The AI As Writer

I had my writing group Zoom meeting Tuesday night and since the bulk of them are SF or fantasy writers we were discussing the closure of Clarkesworld to submissions because they’ve gotten absolutely hosed with AI-written subs in the last two months. Apparently other magazines are following suit until they can figure out how to handle this sudden surge of stories, or whether they should go invitation-only (which is problematic because slush, while a pain in the ass to go through, is also the best way to discover amazing new writers).

Me being me, I couldn’t understand why someone would go to these lengths because it seems obvious that swamping a magazine with AI-written stories of dubious worth would just backfire on them. J explained that a lot of these “writers” think that the only important part of a story is the idea, and the actual creation on the story was scutwork that can be turned over to an AI.

Yeah, no. Ideas are a dime a dozen. Any writer gets tons of ideas during the day. The real job is figuring out which ideas would actually support a plot, and then creating a gripping, well-written story based on that plot. And so far, that can’t be done by AIs.

J went on to say that apparently some of these “writers” are using ChatGPT and other AI language engines to create a side hustle; one even told an editor, “I’m doing this because I need money.” That hollow laughter you hear is from all the writers throughout history who know that selling your work in trad publishing, even if it’s the best damn story or novel of the year, is a crapshoot, and even if you do sell it you won’t make a lot of money off it unless you’re a big name. But there’s still this popular concept that all writers make tons of cash so they’re probably thinking, “I came up with a great idea—I’ll have ChatGPT write a bunch of different stories for me based on that idea, send all of them off, and the money will come rolling in.”

Once again, yeah, no. The only way I can see that as maybe working is if these “writers” put their AI-created works into KU with the hope that enough people will be intrigued to at least read a few pages. But that also assumes that the work has a genre-appropriate cover and attention-getting blurb, and even then it might not get them a lot of traction because KU was bursting at the seams with titles even before these yahoos thought they could game the system and build publishing empires for themselves based on AI writing.

Now, is there a place for AI in writing? Sure—my friend Jerry uses image AI to come up with inspiration for locations and characters, and he’s been very happy with using some AI text engines to do research. But he doesn’t use the AI images on his cover, and he still has to sit down and do the actual writing himself.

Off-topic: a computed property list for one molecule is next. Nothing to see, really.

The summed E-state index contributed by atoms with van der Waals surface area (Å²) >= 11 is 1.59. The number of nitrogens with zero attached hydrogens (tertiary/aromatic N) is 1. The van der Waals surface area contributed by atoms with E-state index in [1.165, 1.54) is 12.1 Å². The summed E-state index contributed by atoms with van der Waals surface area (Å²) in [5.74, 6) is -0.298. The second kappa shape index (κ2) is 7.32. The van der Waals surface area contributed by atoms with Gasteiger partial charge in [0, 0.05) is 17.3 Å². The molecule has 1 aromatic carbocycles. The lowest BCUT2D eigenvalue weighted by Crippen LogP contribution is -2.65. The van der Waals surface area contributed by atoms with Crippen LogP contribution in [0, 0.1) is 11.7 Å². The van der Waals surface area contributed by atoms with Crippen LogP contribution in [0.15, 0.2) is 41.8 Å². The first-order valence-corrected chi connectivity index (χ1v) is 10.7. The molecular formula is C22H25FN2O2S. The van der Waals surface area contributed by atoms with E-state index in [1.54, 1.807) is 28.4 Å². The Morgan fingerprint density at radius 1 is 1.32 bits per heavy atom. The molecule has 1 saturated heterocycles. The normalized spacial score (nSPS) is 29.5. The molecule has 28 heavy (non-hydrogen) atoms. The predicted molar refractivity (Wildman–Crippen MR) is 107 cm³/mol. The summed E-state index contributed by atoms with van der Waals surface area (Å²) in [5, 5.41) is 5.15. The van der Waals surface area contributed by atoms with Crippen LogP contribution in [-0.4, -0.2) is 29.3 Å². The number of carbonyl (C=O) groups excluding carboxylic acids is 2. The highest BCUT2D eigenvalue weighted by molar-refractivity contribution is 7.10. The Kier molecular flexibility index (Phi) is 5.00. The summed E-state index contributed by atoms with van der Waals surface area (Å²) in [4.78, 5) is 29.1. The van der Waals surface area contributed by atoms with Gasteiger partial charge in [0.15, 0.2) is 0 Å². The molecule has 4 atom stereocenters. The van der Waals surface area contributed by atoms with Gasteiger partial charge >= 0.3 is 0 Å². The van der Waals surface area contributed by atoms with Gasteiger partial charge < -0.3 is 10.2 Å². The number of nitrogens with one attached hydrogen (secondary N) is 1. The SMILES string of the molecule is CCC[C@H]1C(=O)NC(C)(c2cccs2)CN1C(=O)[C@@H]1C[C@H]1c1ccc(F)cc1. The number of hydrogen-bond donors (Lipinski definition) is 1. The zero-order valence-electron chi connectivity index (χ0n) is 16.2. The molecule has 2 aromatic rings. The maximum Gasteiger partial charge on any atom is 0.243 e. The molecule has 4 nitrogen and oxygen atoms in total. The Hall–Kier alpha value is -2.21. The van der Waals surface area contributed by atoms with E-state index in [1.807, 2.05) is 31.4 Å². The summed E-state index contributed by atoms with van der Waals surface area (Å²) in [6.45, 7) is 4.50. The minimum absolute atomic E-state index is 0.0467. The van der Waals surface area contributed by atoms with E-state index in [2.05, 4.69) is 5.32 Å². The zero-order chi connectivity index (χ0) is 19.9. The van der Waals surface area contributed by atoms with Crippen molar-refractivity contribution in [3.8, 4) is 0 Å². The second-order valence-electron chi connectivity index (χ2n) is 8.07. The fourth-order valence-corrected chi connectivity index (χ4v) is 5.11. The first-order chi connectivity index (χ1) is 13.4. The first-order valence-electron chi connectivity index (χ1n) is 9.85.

Another actual, award-winning writer suggested that some of these people may be the type who simply want to watch the world burn. They cant believe that any creative work is good, so they churn out this machine-assisted drivel to prove it and smile as it causes magazines to close submissions and editors to scramble for a way to handle the avalanche. And I do suspect that those people’s work are included in said avalanche, but I think the bulk of AI-written works are just someone trying to game the system and make a quick buck.

This will shake out over time and hopefully magazines and other publishers will develop a way to shunt the mechanical dross off to one side before their slush readers are driven to despair and tequila. But in the meantime it’s going to cause a lot of issues on both sides of the publishing divide so trad publisher writers had better buckle up, because this is going to be one bumpy ride.

About Nicola Cameron

Nicola Cameron has had some interesting adventures in her life -- ask her sometime about dressing up as Tietania, Queen of the Bondage Fairies. When not writing, she wrangles cats, makes dolls of dubious and questionable identity, and thanks almighty Cthulhu that she doesn’t have to work for a major telecommunications company any more (because there’s BDSM, and then there’s just plain torture...).

Posted on February 23, 2023, in Publishing, Writing. Bookmark the permalink. 2 Comments.

  1. I just watched a half hour YouTube video outlining what ChatGPT can do, and wowsers! I am equal parts fascinated and horrified.

    Grifters trying to game the system have long been a thing in publishing, but I think the fact that OpenAI plans to start tagging their content as AI generated will help thwart some of the fuckery that’s bound to be attempted. That, combined, with the white hats out there currently working on other ways to ID AI-generated content gives me some hope.

    Plus, like you said, there’s more to writing than coming up with an idea. That’s the easy part. Crafting them into something readable, never mind entertaining, is where the skill comes into play.

    I can see ChatGPT positively functioning a bit like a writer’s room for solo writers. A place to throw out ideas and see what sticks.

    Or, we could be on the brink of Skynet. In which case, I welcome our AI overlords. Heh.

    • ChatGPT can definitely be useful on the back end to writers for research and as a sounding board, but so far it still takes a human mind to write a good story. Here’s hoping the white hats can help the publishers who are being swamped right now.

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